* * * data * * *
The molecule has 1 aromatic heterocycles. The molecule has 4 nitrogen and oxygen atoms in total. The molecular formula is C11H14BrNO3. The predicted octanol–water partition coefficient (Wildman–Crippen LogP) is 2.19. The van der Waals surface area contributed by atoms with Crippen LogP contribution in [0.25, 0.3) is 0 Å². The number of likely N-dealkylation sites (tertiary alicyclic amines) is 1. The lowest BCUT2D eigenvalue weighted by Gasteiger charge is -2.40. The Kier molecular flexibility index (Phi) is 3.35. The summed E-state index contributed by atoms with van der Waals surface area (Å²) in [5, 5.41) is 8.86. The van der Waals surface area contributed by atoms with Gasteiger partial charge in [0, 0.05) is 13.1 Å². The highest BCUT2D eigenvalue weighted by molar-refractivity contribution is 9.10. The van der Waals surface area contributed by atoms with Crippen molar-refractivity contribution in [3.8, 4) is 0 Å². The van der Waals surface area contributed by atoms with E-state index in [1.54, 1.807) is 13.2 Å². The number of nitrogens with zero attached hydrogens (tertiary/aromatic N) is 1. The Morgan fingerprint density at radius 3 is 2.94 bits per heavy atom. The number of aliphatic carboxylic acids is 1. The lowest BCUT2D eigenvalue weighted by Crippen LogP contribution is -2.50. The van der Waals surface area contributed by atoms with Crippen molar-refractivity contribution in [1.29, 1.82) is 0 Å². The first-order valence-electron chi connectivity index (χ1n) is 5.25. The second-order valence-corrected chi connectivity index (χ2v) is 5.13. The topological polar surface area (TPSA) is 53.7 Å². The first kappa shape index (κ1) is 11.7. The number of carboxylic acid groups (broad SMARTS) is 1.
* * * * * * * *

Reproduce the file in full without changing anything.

The molecule has 1 aromatic heterocycles. The molecule has 4 nitrogen and oxygen atoms in total. The molecular formula is C11H14BrNO3. The predicted octanol–water partition coefficient (Wildman–Crippen LogP) is 2.19. The van der Waals surface area contributed by atoms with Crippen LogP contribution in [0.25, 0.3) is 0 Å². The number of likely N-dealkylation sites (tertiary alicyclic amines) is 1. The lowest BCUT2D eigenvalue weighted by Gasteiger charge is -2.40. The Kier molecular flexibility index (Phi) is 3.35. The summed E-state index contributed by atoms with van der Waals surface area (Å²) in [5, 5.41) is 8.86. The van der Waals surface area contributed by atoms with Gasteiger partial charge in [0, 0.05) is 13.1 Å². The highest BCUT2D eigenvalue weighted by molar-refractivity contribution is 9.10. The van der Waals surface area contributed by atoms with Crippen molar-refractivity contribution in [3.8, 4) is 0 Å². The van der Waals surface area contributed by atoms with E-state index in [1.54, 1.807) is 13.2 Å². The number of nitrogens with zero attached hydrogens (tertiary/aromatic N) is 1. The Morgan fingerprint density at radius 3 is 2.94 bits per heavy atom. The number of aliphatic carboxylic acids is 1. The lowest BCUT2D eigenvalue weighted by Crippen LogP contribution is -2.50. The van der Waals surface area contributed by atoms with Crippen molar-refractivity contribution in [1.29, 1.82) is 0 Å². The first-order valence-electron chi connectivity index (χ1n) is 5.25. The second-order valence-corrected chi connectivity index (χ2v) is 5.13. The topological polar surface area (TPSA) is 53.7 Å². The first kappa shape index (κ1) is 11.7. The number of carboxylic acid groups (broad SMARTS) is 1.